The Bears overhauled their running back depth this year, yet will spend less than $4 million on that position in 2019. And they’re not an outlier in this specific kind of thriftiness.
Eight other teams are in the same range; depending on the resolution of Melvin Gordon and Ezekiel Elliott’s respective holdouts, over one-third of the NFL could spend around or under $4 million on their running backs, per Spotrac.
This is the current state of the league, where the $3 million the Bears guaranteed in Mike Davis’ two-year contract was the fifth-highest received by a free agent running back in 2019. The days of heavy spending on running backs aren’t over, of course — Le’Veon Bell received a rich four-year deal from the New York Jets, and the Los Angeles Rams are only a year removed from signing Todd Gurley to a contract guaranteeing him $45 million — but more and more teams are shifting away from committing resources to running backs.
Take the New York Giants as an example on the other end of the spectrum: General manager Dave Gettleman mocked the analytically-inclined folks who argued using the second overall pick on a running back wouldn’t provide good value. Saquon Barkley was outstanding in his rookie year, rushing for 1,307 yards and catching 91 passes for 721 yards. The Giants finished last in the NFC East with a 5-11 record.
Or the Los Angeles Chargers, who won all four games in which Gordon didn’t play in 2018 with a seventh-round pick (Justin Jackson) and a former undrafted free agent (Austin Ekeler) filling in. Why meet Gordon’s contract demands when your team was fine without him? That’s led to an impasse, a holdout and now a trade request.
The point being: The Bears are part of a larger wave of NFL teams shying away from committing draft capital or cap space to the running back position. Their training camp running back room consists of a third-round pick (David Montgomery), a fourth-round pick (Tarik Cohen), a seventh-round pick (Kerrith Whyte), an undrafted free agent (Ryan Nall) and a veteran on a two-year, $7 million contract with $3 million guaranteed (Davis).
That Ryan Pace was able to wring a sixth-round pick (with the possibility of it improving to a fifth-round pick) out of Jordan Howard in the offseason is noteworthy, then, although the Cleveland Browns traded running back Duke Johnson for at least fourth-round pick on Thursday — granted, to a team without a general manager:
The #Browns got a fourth-rounder that can become a third rounder for Duke Johnson. If it does become a third, I believe it will be the highest RB compensation since Trent Richardson went for a first.— Ian Rapoport (@RapSheet) August 8, 2019
The Duke Johnson trade was done by #Browns GM John Dorsey and #Texans coach Bill O’Brien, I’m told. Without a GM, Houston has several qualified personnel people assuming different roles, but it was O’Brien on the phone with Dorsey.— Ian Rapoport (@RapSheet) August 8, 2019
As other players become pricier — Eddie Jackson will be due a contract that likely will make him among the highest paid safeties in the NFL, while Mitch Trubisky only has two seasons left of earning seven figures — getting quality production for cheap will become critical to the Bears’ long-term success. Getting that out of a group of running backs, then, will become even more important in the not-too-distant future.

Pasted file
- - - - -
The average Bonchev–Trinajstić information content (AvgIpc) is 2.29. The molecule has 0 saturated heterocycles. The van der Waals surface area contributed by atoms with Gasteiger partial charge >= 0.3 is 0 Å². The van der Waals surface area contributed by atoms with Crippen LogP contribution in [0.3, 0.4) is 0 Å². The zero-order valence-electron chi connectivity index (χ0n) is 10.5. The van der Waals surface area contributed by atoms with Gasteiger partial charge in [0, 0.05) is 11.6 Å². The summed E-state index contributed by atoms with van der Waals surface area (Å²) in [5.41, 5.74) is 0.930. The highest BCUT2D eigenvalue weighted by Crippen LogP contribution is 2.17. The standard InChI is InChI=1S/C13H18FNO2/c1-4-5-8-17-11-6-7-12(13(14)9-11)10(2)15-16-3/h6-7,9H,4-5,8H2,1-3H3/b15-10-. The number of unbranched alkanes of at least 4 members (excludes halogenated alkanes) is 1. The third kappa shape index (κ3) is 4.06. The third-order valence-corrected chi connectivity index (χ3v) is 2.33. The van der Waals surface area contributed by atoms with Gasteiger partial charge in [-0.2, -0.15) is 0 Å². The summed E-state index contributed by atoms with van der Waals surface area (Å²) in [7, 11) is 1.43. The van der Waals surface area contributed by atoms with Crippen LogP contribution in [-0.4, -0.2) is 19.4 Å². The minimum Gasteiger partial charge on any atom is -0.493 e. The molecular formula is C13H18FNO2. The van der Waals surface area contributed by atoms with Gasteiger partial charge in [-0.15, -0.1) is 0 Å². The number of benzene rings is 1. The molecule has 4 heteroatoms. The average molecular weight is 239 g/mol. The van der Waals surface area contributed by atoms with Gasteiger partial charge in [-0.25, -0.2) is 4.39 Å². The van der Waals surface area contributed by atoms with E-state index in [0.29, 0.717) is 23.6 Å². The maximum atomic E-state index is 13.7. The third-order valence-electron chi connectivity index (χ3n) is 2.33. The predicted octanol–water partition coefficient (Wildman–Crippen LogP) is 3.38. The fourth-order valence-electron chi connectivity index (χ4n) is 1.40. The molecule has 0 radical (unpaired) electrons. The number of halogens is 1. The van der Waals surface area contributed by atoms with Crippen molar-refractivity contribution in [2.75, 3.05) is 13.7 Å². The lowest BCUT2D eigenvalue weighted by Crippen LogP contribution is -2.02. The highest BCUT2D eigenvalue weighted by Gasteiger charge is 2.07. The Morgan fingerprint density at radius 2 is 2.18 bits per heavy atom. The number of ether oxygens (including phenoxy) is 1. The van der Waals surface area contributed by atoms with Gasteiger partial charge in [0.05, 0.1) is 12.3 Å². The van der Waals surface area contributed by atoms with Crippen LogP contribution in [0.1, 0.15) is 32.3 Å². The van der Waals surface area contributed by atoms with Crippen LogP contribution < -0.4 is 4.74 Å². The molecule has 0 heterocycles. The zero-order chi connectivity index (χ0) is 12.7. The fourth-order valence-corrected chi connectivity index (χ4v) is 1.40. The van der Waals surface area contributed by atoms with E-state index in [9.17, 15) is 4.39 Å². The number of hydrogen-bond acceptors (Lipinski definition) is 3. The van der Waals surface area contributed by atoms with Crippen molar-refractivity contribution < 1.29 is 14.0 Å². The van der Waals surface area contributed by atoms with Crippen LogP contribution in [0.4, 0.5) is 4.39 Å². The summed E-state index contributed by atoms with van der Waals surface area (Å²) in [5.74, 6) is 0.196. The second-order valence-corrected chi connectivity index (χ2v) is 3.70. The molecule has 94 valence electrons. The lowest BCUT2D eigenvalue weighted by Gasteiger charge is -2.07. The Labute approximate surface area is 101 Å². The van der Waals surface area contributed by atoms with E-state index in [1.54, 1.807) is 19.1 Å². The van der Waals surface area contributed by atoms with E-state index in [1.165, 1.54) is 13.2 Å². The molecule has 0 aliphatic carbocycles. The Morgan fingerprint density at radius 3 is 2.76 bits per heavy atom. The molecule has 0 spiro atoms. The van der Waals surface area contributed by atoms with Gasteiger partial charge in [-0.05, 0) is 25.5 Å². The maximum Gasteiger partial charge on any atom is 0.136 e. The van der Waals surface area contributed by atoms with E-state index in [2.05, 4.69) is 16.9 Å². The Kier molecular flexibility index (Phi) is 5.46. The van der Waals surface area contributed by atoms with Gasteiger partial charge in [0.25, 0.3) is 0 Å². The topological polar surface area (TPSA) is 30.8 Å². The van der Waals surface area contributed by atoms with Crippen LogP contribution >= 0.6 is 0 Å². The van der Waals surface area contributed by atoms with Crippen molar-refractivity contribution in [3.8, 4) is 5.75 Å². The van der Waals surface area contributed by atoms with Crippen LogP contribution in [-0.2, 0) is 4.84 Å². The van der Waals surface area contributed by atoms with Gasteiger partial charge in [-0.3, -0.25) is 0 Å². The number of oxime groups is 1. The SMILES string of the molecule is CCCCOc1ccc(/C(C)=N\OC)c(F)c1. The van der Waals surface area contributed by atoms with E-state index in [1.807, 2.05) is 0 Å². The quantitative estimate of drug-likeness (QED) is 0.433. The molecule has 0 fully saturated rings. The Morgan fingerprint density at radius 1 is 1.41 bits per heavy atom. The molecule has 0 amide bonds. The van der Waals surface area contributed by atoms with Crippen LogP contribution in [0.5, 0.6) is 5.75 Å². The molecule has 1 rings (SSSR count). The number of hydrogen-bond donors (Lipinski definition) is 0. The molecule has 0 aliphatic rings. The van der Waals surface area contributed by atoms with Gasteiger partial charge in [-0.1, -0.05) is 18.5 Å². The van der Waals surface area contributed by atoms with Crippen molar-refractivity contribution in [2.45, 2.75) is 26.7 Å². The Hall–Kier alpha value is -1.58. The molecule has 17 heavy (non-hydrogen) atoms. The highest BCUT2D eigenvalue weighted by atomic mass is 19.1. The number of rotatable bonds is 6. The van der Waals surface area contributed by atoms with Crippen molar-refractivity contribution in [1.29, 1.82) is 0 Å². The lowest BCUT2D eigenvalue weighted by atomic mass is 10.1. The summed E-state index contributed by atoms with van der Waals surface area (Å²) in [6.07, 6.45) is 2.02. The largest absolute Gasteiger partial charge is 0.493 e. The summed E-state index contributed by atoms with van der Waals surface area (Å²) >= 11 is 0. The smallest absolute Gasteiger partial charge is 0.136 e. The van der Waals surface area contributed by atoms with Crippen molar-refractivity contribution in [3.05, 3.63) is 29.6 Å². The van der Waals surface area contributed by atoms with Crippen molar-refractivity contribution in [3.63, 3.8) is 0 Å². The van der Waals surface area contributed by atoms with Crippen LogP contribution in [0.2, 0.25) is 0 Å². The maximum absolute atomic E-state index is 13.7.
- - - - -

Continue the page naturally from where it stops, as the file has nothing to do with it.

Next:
“Our room was built really in a way of guys that fit best of what we thought,” running backs coach Charles London said. “Now, whether you get that in the first round or third round or the fifth round, it was just kind of the way it worked out. But there were certain attributes and characteristics we were looking for to fill the room, and we happened to find the guys and wherever they were selected or wherever is kind of how it was.”
Davis is close friends with Gordon, having been introduced to him via Gurley while all three were in college (Davis went to South Carolina, Gordon to Wisconsin and Gurley to Georgia). He said he’s paid attention to the holdouts of Gordon and Elliott, which so far have only escalated — Gordon demanded a trade, while Elliott is threatening to sit out the entire 2019 season.
For Davis, seeing two of the better running backs in the NFL not get the contracts they believe they deserve is frustrating.
“At running back, our jobs are hard,” Davis said. “You have to go out and do everything. You have to block, go out there run the ball, be able to catch. Those guys have been doing it for years. Melvin went to the Pro Bowl, Zeke has been the leading rusher for like two years straight. Hopefully those guys get what they deserve.
“… Zeke, guys like that, they’re not replaceable. You can’t replace Zeke. You can’t just replace a leading rusher. Those type of things are not easy. Running backs are not easily replaceable.”
Davis acknowledged his situation is different, of course. He’s rushed for 862 yards in his four-year career, but also got his second contract — hardly a guarantee for players at a position in which careers are short and earnings are comparatively low.
Cohen will be a fascinating case a year from now, when he’ll have only one year left on his rookie deal. Will he and agent Drew Rosenhaus want wide receiver money? Cohen was targeted nearly as many times (91) as he rushed the ball (99) in 2018.
Will the Bears be able to pay him that, even if they want to? He’s an important part of the Bears’ offense and opens up plenty of things for Matt Nagy’s scheme. But, at least nominally, he is a running back.
Cohen said he’s not concerned about what’ll happen a year from now, though.
“I see (Gordon and Elliott) holding out, but I gotta focus on myself,” Cohen said. “That’s not me. I don’t feel like — I feel like we play the same position but our styles are different, so what they have going on with them and their contract, it has nothing to do with me and the Bears.”